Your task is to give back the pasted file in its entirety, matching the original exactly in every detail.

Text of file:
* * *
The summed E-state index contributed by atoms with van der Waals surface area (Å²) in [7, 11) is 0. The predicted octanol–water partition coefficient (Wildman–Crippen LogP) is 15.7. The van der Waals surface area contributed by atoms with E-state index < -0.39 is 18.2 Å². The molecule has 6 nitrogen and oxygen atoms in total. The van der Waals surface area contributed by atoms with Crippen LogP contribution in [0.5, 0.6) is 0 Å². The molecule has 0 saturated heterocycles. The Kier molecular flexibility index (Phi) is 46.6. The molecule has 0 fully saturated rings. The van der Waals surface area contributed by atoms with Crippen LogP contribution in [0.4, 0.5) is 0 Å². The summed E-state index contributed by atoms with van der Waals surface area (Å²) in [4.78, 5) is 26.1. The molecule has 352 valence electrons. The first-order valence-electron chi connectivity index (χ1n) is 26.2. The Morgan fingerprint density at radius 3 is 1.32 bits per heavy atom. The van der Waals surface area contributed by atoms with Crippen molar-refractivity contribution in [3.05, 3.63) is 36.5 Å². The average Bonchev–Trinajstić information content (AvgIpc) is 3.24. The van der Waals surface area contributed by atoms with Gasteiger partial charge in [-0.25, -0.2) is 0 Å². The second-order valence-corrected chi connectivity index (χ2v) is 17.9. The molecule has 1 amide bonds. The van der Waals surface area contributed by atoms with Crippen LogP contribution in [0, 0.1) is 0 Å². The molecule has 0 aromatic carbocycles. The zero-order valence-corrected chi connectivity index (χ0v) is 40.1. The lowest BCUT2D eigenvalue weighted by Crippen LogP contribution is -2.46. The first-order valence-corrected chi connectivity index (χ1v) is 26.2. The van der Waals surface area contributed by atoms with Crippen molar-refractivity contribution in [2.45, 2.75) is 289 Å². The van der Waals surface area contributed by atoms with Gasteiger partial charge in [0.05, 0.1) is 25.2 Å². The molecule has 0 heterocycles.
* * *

The summed E-state index contributed by atoms with van der Waals surface area (Å²) in [7, 11) is 0. The predicted octanol–water partition coefficient (Wildman–Crippen LogP) is 15.7. The van der Waals surface area contributed by atoms with E-state index < -0.39 is 18.2 Å². The molecule has 6 nitrogen and oxygen atoms in total. The van der Waals surface area contributed by atoms with Crippen LogP contribution in [0.5, 0.6) is 0 Å². The molecule has 0 saturated heterocycles. The Kier molecular flexibility index (Phi) is 46.6. The molecule has 0 fully saturated rings. The van der Waals surface area contributed by atoms with Crippen LogP contribution in [0.4, 0.5) is 0 Å². The summed E-state index contributed by atoms with van der Waals surface area (Å²) in [4.78, 5) is 26.1. The molecule has 352 valence electrons. The first-order valence-electron chi connectivity index (χ1n) is 26.2. The Morgan fingerprint density at radius 3 is 1.32 bits per heavy atom. The van der Waals surface area contributed by atoms with Crippen molar-refractivity contribution in [3.05, 3.63) is 36.5 Å². The average Bonchev–Trinajstić information content (AvgIpc) is 3.24. The van der Waals surface area contributed by atoms with Gasteiger partial charge in [-0.25, -0.2) is 0 Å². The second-order valence-corrected chi connectivity index (χ2v) is 17.9. The molecule has 1 amide bonds. The van der Waals surface area contributed by atoms with Crippen LogP contribution in [0, 0.1) is 0 Å². The molecule has 0 aromatic carbocycles. The zero-order valence-corrected chi connectivity index (χ0v) is 40.1. The lowest BCUT2D eigenvalue weighted by Crippen LogP contribution is -2.46. The first-order valence-corrected chi connectivity index (χ1v) is 26.2. The van der Waals surface area contributed by atoms with Crippen molar-refractivity contribution in [2.45, 2.75) is 289 Å². The van der Waals surface area contributed by atoms with Gasteiger partial charge in [0.05, 0.1) is 25.2 Å². The molecule has 0 heterocycles.